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TheShootah
04-12-2005, 01:39 AM
Can someone explain this choose business to me, like C(50,2) or something like that, with an example. I know a good deal about simple probability from AP Stats, but I was looking at a good inclusion - exclusion post and don't really know how to work out the C(50,2) Obviously it's 50 choose 2 and that is the probability of being dealt a specific hand or something, but I dunno really how to do it, unless it's just (2 / 52) * (1 / 51), which might work. I dunno. I have no idea. Thanks....

jason_t
04-12-2005, 02:38 AM
C(n,k) is the number of ways to choose k distinct objects from a set of n distinct objects and order doesn't matter. C(n,k) is known as the binomial coefficient because it appears in the expansion of the binomial (x+y)^n. It turns out that

http://i3.photobucket.com/albums/y73/jason_t712/formula1.jpg

which is useful in working with C(n,k). Why is this true? Here's one reason. (There are many.)

Pick the first object. There are n objects to choose from. Pick the second object. There are (n-1) objects to choose from. Pick the third object. There are (n-2) objects to choose from. And so on down to the kth choice of which there are (n-k+1) objects to choose from. There are n(n-1)(n-2)...(n-k+1) possible ways to do this. However, order does not matter, so we have to divide this result by the number of ways to order k objects. How many ways are there to order k objects? There are k choices for the first object, and (k-1) choices for the second object and so on. Therefore, there are k(k-1)(k-2)...1 ways to order k objects. Hence,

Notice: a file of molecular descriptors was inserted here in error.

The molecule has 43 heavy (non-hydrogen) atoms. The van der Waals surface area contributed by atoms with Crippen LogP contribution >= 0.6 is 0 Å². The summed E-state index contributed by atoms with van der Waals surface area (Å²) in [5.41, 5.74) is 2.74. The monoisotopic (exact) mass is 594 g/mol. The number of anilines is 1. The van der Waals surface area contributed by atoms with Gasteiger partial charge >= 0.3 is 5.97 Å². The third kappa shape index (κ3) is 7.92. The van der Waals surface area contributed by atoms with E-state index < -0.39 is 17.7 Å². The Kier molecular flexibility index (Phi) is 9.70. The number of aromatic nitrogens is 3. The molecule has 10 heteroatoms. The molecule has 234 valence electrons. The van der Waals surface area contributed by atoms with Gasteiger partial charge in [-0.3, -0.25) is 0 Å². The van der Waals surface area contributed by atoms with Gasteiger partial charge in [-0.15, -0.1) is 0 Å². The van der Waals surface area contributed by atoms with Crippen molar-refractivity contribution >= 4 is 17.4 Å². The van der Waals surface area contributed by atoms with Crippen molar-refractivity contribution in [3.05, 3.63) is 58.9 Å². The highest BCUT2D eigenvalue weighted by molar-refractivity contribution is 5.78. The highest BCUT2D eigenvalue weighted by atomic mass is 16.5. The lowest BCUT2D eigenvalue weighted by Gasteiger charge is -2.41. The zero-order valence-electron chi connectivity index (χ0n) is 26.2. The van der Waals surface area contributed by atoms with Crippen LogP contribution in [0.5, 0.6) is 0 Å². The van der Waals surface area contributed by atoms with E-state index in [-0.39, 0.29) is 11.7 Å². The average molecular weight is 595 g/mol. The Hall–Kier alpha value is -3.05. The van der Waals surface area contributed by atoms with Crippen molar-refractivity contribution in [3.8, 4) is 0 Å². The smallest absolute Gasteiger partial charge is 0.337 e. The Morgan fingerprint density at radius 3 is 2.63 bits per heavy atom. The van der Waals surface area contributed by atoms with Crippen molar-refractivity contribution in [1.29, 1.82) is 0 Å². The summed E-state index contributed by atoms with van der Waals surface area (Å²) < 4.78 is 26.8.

http://i3.photobucket.com/albums/y73/jason_t712/formula2.jpg

which isn't that pretty looking. But what does that first formula reduce to? This is simple; it's just

http://i3.photobucket.com/albums/y73/jason_t712/formula3.jpg

and we are done.

So, in particular, C(50,2) = 50!/(2!(50-2)!) = 50!/(2!48!) = 50 * 49 / 2 = 1225. That's the number of ways of choosing two cards from fifty. It's also the number of ways of choosing two pizza topping from fifty, and so on. That's the specific example that you asked for.

If you think about this, and try following the math, it should help. Please let me know if it doesn't.

Edit: Two typos fixed as a result of niin's reply. Thanks!

niin
04-12-2005, 02:43 AM
Combinations are the number of possible arrangements of r things out of a set of n items, when order doesn't matter. It's the permutations of r out of n items, divided by the total way that r things can be arranged (so that XY and YX aren't counted as two distinct selections). The formula is:

<font class="small">Code:</font><hr /><pre> n!
C(n,r) = ---------
(n-r)!r!
</pre><hr />

EDIT: Jason's post is longer. Jason, question tho, shouldn't it be as I list it here? Your formula reduces to 1/(n-r)! .

TheShootah
04-12-2005, 10:46 AM
Thanks guys, not too shabby! /images/graemlins/grin.gif

EDIT: Let's keep going to see if I really get it. The reason I wanted to learn this was to be able to do some calculations about poker (duh). This might be useful to figure out how to calculate the probability of you being dealt Aces. How would I do that?

closer2313
04-12-2005, 11:30 AM
To figure out the probability of being dealt pocket aces you could do it a couple of ways.

First way
Probability of being dealt an ace in the first card * probability of being dealt an ace for the second card.

(4/52) * (3/51) = .0045 = 1 / 221 times

Doing it with combinations.

4 aces choose 2 / 52 cards choose 2

4 choose 2 / 52 choose 2 = 0.00452488688 = 1 / 221 times

TheShootah
04-12-2005, 12:19 PM
Got it...Thanks!